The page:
Overall, I liked it enough to play the system again, and I got enough of a handle on it as a player that I feel comfortable running it for my group next time we get together. I have an idea for a Deadlands campaign that should be pretty fun for everyone involved.

80 thoughts on “first impressions from savage worlds”

  1. I’ve only played Savage Worlds a few times, but I’ve had a positive experience each time. Either way, I LOVE the idea of doing a RPG spin-off. I can’t decide if I would rather watch a season long campaign type of thing, or one where you try out different RPGs throughout the season. Obviously by doing multiple RPGs throughout the season you would expose people to more RPG goodness, and maybe show some people that role-playing isn’t just people pretending to be elves in a dungeon fighting a dragon (not that there’s anything wrong with that scenario).

    Of course doing the season long campaign would be awesome too. Seeing a story unfold and getting attached to certain characters sounds geektastic. Also allowing people to see that story and character development can be as rewarding as gaining xp and loot. And maybe showing people positive examples of GMing could be awesome.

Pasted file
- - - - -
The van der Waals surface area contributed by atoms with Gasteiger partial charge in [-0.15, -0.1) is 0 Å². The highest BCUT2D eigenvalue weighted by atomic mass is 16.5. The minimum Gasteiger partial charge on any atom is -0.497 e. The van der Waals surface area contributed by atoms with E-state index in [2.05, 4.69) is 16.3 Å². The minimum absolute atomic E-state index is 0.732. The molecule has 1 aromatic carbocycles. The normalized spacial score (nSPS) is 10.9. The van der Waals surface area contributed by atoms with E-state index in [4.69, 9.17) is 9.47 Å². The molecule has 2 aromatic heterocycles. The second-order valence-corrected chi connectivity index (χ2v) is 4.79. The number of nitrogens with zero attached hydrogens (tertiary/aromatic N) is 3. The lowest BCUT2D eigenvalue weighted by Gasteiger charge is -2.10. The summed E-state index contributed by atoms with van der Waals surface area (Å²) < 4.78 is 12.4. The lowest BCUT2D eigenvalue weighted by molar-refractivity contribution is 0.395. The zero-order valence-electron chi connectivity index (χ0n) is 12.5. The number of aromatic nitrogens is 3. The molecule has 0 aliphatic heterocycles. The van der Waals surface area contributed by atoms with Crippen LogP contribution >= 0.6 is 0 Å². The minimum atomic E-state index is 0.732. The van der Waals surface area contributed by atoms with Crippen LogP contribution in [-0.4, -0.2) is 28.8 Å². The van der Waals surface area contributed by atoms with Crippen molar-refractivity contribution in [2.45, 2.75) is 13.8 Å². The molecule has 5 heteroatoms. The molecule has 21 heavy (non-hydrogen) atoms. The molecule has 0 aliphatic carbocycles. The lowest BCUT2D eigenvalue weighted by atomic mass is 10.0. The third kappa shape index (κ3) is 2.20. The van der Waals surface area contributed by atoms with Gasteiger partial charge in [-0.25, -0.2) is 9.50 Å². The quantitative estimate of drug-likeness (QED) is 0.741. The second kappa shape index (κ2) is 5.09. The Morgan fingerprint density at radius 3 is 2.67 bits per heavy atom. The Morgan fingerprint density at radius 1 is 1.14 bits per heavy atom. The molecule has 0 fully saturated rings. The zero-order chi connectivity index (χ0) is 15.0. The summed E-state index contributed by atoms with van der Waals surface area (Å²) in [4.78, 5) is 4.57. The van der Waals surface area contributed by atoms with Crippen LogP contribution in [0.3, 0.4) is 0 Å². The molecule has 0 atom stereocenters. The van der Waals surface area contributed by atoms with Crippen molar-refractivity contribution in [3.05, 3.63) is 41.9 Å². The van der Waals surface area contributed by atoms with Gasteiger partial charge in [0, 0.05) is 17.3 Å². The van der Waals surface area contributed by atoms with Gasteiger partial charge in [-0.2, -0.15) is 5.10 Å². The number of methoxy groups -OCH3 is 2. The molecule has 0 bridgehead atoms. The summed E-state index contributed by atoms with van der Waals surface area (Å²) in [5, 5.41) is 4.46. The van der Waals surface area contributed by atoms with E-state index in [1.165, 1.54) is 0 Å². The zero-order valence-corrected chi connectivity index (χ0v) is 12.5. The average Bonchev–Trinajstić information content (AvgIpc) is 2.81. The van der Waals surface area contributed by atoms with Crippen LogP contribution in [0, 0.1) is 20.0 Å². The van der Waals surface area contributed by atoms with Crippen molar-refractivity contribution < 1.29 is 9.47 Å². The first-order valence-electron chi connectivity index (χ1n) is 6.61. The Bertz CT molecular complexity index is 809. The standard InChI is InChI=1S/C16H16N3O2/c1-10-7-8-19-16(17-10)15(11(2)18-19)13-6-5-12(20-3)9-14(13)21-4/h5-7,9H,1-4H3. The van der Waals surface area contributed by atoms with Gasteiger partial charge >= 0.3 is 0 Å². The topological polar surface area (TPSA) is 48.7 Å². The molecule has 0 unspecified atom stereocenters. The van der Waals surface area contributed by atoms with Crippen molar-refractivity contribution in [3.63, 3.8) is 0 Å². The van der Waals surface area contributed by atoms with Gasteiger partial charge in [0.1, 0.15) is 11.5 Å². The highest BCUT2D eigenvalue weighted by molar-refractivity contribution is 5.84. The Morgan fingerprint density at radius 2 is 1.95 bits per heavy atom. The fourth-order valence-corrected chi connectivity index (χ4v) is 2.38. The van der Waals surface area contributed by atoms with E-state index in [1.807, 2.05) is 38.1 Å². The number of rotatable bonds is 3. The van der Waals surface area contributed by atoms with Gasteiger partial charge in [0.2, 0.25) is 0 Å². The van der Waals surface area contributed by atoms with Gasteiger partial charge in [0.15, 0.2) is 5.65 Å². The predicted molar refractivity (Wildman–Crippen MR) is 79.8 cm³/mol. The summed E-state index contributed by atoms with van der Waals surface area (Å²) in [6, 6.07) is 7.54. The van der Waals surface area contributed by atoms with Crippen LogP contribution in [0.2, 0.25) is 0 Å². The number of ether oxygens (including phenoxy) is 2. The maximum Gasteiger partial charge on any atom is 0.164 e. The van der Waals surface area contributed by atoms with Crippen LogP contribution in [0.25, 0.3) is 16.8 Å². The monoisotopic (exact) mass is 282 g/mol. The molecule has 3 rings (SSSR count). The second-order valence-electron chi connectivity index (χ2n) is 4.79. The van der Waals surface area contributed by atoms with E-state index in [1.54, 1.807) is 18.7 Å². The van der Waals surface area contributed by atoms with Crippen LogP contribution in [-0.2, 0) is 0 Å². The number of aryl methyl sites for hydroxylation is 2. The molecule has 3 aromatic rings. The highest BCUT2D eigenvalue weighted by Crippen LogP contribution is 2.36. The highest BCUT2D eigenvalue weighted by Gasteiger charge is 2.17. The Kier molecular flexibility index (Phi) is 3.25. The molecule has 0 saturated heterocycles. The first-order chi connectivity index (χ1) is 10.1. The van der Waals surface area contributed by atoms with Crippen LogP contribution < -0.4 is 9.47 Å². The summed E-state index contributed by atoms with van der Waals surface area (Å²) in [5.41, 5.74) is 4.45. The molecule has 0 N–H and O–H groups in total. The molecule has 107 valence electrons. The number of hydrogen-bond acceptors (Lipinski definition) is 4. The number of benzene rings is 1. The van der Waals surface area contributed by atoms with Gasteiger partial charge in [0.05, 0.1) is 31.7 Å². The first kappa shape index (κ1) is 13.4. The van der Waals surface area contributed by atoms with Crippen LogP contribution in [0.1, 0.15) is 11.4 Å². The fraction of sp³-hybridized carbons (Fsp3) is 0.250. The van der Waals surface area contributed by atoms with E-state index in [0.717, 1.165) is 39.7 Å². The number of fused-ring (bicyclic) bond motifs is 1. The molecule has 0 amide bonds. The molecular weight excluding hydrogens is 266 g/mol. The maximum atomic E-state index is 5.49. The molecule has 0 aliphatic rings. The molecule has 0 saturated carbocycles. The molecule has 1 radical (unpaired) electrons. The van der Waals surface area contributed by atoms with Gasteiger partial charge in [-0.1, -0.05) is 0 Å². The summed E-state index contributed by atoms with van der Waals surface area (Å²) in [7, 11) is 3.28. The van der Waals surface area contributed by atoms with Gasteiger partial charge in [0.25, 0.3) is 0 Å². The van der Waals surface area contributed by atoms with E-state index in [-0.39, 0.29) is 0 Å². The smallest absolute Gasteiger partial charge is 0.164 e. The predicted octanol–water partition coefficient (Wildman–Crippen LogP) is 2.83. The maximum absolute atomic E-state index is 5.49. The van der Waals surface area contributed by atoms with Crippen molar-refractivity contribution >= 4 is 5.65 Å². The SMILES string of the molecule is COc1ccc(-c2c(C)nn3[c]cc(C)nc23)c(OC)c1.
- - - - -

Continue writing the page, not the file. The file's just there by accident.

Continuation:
Either way I’m stoked and will be subscribing.

    1. Will I definately think Tabletop should include more PNP RPGs. Watching yoy play Dragon Age was a lot of fun.

      I would suggest you check the following systems out:
      - BRP (RuneQuest, Call of Cthulhu)
      - Savage Worlds (heaps of campaigns and settings out there)
      - FATE (Spirit Of The Century, Legends of Anglerre, etc)
      - True20 (Caliphate Nights)
      - Shadowrun 5th ed
      - Eclipse Phase
      - Mutants & Masterminds D20
      I’ld love to see you try any of these out on your show!

    2. Will I definately think Tabletop should include more PNP RPGs. Watching you play Dragon Age was a lot of fun.

      I would suggest you check the following systems out:
      - BRP (RuneQuest, Call of Cthulhu)
      - Savage Worlds (heaps of campaigns and settings out there)
      - FATE (Spirit Of The Century, Legends of Anglerre, etc)
      - True20 (Caliphate Nights)
      - Shadowrun 5th ed
      - Eclipse Phase
      - Mutants & Masterminds D20
      I’ld love to see you try any of these out on your show!

  2. I can’t believe you don’t like minis in your role-playing, but you like D&D 4E. My poor brain simply can’t wrap itself around that dichotomy.

    1. I’ve had lots of fun playing 4e, but its reliance on minis and the way it’s basically a minis game with a little bit of RP attached has made it something I hardly ever play.